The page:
Machine Safety

An ongoing discussion of machine guarding topics, including solutions assessments, regulatory compliance, gap analysis, operating efficiencies and cost savings, as well as all relevant safety standards, such as those from NFPA, ANSI, RIA, IEC, ISO and OSHA. About J.B. Titus.

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Machine Safety: Does adding a hard guard always make your machine safer?

Machine guarding is sometimes approached with the methodology that says lets first add a hard guard to protect the operator from the hazard. Does this always mitigate the hazard, reduce the hazard to an acceptable level, or achieve “safe enough”?

December 29, 2011


Machine guarding is sometimes approached with the methodology that says lets first add a hard guard to protect the operator from the hazard. Does this always mitigate the hazard, reduce the hazard to an acceptable level, or achieve “safe enough”?

   In my opinion this approach only works some of the time. More often, it not only doesn’t solve the problem but it also adds another hazard.

   The required practice today begins with a risk assessment per the local jurisdiction or safety standard governing your application or machine. Having said that, adding the hard guard may have been an appropriate next step, however, it’s only the next step. The safety standard will also say that having added the hard guard you will need to update your risk assessment. One of the driving reasons for this step is to hopefully identify any new hazards created by the addition of the hard guard. Reference; Annex G, Risk Scoring Matrix System, ANSI B11, 2008, below.

Control Engineering Machine Safety blogger J.B. Titus says: Identify any new hazards created by the addition of a hard guard. Reference; Annex G, Risk Scoring Matrix System, ANSI B11, 2008.

   For example, I’ve seen machines that occasionally require an operator to almost work “in” the machine to clear a temporary jam which would otherwise result in lost production or extensive downtime. To reduce the “very likely to occur” hazard of the operator getting caught by the machine and the resulting “catastrophic” potential injury, a hard guard has been added to the machine. But, all too often I’ve seen where this guard has created another hazard if this guard has to automatically open and close to eject a completed product. The updated risk assessment requirement should document this new hazard and mitigation steps should follow. The new guard may protect the operator while the guard is in the closed position, however, what could happen if the operator gets caught by the machine while the guard is open. It seems to me that the operator is still exposed to the catastrophic hazard of the machine and the new hazard of the guard closing. The operator is certainly better protected by the closed guard but potentially in greater harm’s way because of the new hazard.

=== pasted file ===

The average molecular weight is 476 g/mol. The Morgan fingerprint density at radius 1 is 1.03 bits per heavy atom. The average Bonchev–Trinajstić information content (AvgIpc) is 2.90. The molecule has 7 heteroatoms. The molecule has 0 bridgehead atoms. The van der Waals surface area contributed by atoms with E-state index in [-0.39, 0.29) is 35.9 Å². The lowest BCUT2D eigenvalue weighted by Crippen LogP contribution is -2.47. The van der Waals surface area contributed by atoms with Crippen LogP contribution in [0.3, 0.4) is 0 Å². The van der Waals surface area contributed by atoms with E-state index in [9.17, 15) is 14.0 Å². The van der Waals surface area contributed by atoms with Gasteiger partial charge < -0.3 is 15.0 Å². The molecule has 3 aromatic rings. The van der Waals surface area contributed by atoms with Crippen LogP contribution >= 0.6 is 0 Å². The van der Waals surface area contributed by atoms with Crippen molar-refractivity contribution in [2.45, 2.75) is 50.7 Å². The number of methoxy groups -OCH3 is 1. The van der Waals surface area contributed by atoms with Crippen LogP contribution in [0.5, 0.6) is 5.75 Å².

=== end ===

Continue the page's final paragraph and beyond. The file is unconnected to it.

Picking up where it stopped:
So, is the machine safer?

   This example suggests the importance of the risk assessment process as a “living” document and the best practice to continually look for machine safety hazards. Adding a hard guard is not always the best answer! And, often it’s recommended to go through this exercise prior to making any changes to the machine because the decision might be made to choose a different machine guarding solution.

   Your comments or suggestion are always welcome so please let us know your thoughts. Submit your ideas, experiences, and challenges on this subject in the comments section below. Click on the following text if you don't see a comments box, then scroll down: Machine Safety: Does adding a hard guard always make your machine safer?

   Related articles:

How To Integrate Safety

Machine Guarding & The Hierarchy of Measures for Hazard Mitigation

Risk assessment - A best practice for sustainable performance

Machine Safety – Hard Guarding Is Best – Right?

Updating Minds About Machine Guarding

 

Contact: www.jbtitus.com for “Solutions for Machine Safety”.



For more than 30 years, J.B. Titus has advised a wide range of clients on machine functional safety solutions, including Johnson + Johnson, Siemens, General Motors, Disney, Rockwell Automation, Bridgestone Firestone, and Samsung Heavy Industries. He holds a Bachelor of Business Administration degree from Oklahoma University in industrial management and an MBA from Case Western Reserve University in marketing and finance. He is a professional member of the American Society of Safety Engineers and is OSHA-certified in machine guarding. Titus is also TUV-certified as a Functional Safety Expert and serves on several American National Standards Institute, National Fire Protection Association, and National Electrical Manufacturers Association national safety and health standards committees. Reach him at jb(at)jbtitus.com and via www.jbtitus.com.